As the U.S. equities market begins to slowdown, investors should consider emerging market exchange traded funds to capture potentially more attractive growth opportunities.
“More competitive currencies, lower energy costs and aggressive monetary policy easing are combining to provide a solid underpinning for growth,” Barclays said in its June 2015 outlook, CNBC reports.
The prolonged underperformance and cheap valuations in the emerging markets provide more running room for the asset category.
For instance, the iShares MSCI Emerging Markets ETF (NYSEArca: EEM) has generated an average annual return of 2.4% over the past five years while the Vanguard FTSE Emerging Markets ETF (NYSEArca: VWO) returned an average 3.4%. Meanwhile, the S&P 500 saw an average annual return of 16.7% over the past five years.
Moreover, EEM is trading at a price-to-earnings ratio of 13.1 and a price-to-book of 1.6, and VWO shows a 13.9 P/E and 1.7 P/B, whereas the S&P 500 has a 18.6 P/E and 2.6 P/B.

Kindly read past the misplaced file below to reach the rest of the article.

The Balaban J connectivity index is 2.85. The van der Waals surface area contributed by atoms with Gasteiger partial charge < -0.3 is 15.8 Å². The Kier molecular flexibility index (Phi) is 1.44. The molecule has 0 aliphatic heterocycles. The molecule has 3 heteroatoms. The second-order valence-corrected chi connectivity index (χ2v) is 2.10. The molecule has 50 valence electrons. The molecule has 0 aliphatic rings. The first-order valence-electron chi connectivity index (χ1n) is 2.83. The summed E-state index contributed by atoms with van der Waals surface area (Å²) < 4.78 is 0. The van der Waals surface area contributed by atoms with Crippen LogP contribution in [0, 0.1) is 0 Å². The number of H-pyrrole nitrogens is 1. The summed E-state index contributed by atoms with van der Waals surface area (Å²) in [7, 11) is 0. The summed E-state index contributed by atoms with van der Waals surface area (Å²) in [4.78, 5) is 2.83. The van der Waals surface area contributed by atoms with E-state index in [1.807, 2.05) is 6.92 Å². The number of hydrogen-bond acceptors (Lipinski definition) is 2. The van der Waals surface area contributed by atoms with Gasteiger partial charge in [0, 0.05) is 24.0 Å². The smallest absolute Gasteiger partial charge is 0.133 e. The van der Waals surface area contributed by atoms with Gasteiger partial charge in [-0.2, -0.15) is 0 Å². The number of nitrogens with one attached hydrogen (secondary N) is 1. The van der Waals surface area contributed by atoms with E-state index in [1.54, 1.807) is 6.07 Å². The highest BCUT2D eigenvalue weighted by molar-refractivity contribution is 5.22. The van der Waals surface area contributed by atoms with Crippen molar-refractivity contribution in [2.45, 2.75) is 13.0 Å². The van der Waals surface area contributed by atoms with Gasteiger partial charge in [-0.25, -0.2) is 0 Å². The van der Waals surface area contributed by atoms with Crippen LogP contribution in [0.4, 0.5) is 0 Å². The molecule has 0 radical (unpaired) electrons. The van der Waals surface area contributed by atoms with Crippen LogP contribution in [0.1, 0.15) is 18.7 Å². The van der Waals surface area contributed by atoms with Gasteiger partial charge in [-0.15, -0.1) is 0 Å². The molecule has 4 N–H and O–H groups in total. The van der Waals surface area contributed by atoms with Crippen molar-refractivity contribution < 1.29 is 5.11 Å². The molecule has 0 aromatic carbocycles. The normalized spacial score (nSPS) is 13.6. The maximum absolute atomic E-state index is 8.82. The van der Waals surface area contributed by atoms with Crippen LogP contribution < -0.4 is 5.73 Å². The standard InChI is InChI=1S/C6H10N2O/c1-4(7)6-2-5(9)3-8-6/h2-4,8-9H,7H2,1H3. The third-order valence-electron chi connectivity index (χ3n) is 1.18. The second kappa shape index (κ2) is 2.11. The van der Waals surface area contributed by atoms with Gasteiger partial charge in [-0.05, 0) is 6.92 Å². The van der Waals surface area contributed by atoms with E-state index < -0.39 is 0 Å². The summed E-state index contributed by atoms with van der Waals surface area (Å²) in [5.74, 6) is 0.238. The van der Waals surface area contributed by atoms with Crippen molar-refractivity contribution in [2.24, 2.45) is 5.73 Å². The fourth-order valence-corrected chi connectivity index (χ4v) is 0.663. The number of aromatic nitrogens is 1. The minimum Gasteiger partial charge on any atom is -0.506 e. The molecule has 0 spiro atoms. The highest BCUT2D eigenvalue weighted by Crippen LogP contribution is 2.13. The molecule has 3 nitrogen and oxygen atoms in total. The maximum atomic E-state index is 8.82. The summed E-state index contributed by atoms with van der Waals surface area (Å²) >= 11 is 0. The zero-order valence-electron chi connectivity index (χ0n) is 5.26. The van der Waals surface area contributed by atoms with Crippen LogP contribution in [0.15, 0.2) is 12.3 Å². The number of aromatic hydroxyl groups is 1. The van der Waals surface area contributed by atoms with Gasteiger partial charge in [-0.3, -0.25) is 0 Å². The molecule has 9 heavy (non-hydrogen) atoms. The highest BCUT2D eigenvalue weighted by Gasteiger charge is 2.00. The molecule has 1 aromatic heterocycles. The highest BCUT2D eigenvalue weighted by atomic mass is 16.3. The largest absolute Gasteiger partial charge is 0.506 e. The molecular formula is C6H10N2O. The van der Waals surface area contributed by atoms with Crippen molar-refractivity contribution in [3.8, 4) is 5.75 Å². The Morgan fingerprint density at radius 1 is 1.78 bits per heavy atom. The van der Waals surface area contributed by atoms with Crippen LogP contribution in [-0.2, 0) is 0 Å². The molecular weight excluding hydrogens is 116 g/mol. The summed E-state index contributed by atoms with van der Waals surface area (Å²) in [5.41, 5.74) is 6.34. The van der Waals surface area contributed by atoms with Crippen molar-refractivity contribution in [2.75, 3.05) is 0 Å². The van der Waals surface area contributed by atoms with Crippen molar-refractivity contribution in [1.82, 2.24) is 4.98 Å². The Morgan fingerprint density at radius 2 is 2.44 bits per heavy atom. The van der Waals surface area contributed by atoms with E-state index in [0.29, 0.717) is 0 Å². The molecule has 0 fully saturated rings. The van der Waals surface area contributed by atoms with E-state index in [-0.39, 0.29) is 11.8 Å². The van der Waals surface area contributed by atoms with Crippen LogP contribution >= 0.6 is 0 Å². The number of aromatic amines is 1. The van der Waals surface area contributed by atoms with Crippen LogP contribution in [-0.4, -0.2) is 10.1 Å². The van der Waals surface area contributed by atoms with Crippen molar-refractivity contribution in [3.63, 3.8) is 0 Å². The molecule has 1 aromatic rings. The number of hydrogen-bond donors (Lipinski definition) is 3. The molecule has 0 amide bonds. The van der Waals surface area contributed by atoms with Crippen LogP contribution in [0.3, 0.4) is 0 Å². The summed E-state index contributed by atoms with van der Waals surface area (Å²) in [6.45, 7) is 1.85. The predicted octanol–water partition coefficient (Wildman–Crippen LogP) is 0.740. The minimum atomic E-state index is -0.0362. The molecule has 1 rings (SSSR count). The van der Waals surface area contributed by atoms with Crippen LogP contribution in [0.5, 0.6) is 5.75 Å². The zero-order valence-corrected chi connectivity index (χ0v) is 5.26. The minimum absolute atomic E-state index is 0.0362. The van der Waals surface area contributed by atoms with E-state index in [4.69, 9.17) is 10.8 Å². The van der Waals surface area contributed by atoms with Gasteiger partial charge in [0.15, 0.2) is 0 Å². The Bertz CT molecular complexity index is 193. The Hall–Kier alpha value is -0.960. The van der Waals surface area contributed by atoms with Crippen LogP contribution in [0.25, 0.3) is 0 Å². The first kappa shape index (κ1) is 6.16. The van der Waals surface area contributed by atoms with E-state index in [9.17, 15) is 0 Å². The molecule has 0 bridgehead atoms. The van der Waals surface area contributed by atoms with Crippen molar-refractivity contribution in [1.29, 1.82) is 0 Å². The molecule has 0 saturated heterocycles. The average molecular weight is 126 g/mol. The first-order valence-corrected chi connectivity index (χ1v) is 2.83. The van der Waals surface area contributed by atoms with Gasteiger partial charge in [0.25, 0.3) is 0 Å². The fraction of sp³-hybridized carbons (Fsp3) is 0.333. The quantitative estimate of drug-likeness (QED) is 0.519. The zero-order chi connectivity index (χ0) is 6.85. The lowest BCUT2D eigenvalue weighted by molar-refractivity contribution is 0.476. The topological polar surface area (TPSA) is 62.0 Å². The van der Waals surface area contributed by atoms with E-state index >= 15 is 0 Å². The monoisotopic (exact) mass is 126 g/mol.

“Emerging Market equities have underperformed global equities since 2010 and during the first half of 2015,” according to Barclays. “Valuations are attractive relative to developed market equities, while acceleration in global economic growth should improve the outlook for their earnings. Sentiment is negative.”
The firm also expects better growth prospects in the developing economies, projecting a 12% earnings growth in emerging markets, compared to a 7% earnings growth in the U.S.
However, Barclays warned that investors should not treat all emerging countries equally. For instance, Brazil, which Barclays expects to bottom out soon, is in a correction, along with Greece, Russia and China.